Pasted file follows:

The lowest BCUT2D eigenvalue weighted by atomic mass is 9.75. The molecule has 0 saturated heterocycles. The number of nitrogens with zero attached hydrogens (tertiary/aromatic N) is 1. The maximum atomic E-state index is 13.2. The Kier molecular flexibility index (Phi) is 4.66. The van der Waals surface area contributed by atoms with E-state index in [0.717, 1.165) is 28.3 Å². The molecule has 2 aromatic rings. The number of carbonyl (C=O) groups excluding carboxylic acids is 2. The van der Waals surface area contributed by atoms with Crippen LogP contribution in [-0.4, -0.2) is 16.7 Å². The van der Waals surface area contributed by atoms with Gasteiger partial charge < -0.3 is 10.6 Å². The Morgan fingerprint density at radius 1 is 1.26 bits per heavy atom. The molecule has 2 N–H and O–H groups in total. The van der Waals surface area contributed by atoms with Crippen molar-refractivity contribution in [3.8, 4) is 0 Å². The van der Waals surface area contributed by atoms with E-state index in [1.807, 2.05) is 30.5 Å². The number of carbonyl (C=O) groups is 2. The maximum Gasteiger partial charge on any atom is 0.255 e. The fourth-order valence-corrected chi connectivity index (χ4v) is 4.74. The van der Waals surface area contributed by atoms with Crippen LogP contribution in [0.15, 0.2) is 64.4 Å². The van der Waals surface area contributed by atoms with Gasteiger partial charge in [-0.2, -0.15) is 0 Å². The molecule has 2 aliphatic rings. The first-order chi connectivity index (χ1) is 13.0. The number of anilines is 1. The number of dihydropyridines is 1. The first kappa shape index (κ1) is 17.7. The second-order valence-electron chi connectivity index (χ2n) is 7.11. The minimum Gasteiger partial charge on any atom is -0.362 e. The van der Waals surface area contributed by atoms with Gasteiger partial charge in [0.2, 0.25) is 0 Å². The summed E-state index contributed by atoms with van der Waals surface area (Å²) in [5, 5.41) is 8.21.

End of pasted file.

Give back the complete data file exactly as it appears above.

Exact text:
The lowest BCUT2D eigenvalue weighted by atomic mass is 9.75. The molecule has 0 saturated heterocycles. The number of nitrogens with zero attached hydrogens (tertiary/aromatic N) is 1. The maximum atomic E-state index is 13.2. The Kier molecular flexibility index (Phi) is 4.66. The van der Waals surface area contributed by atoms with E-state index in [0.717, 1.165) is 28.3 Å². The molecule has 2 aromatic rings. The number of carbonyl (C=O) groups excluding carboxylic acids is 2. The van der Waals surface area contributed by atoms with Crippen LogP contribution in [-0.4, -0.2) is 16.7 Å². The van der Waals surface area contributed by atoms with Gasteiger partial charge < -0.3 is 10.6 Å². The Morgan fingerprint density at radius 1 is 1.26 bits per heavy atom. The molecule has 2 N–H and O–H groups in total. The van der Waals surface area contributed by atoms with Crippen molar-refractivity contribution in [3.8, 4) is 0 Å². The van der Waals surface area contributed by atoms with E-state index in [1.807, 2.05) is 30.5 Å². The number of carbonyl (C=O) groups is 2. The maximum Gasteiger partial charge on any atom is 0.255 e. The fourth-order valence-corrected chi connectivity index (χ4v) is 4.74. The van der Waals surface area contributed by atoms with Crippen LogP contribution in [0.15, 0.2) is 64.4 Å². The van der Waals surface area contributed by atoms with Gasteiger partial charge in [-0.2, -0.15) is 0 Å². The molecule has 2 aliphatic rings. The first-order chi connectivity index (χ1) is 13.0. The number of anilines is 1. The number of dihydropyridines is 1. The first kappa shape index (κ1) is 17.7. The second-order valence-electron chi connectivity index (χ2n) is 7.11. The minimum Gasteiger partial charge on any atom is -0.362 e. The van der Waals surface area contributed by atoms with Gasteiger partial charge in [0.2, 0.25) is 0 Å². The summed E-state index contributed by atoms with van der Waals surface area (Å²) in [5, 5.41) is 8.21.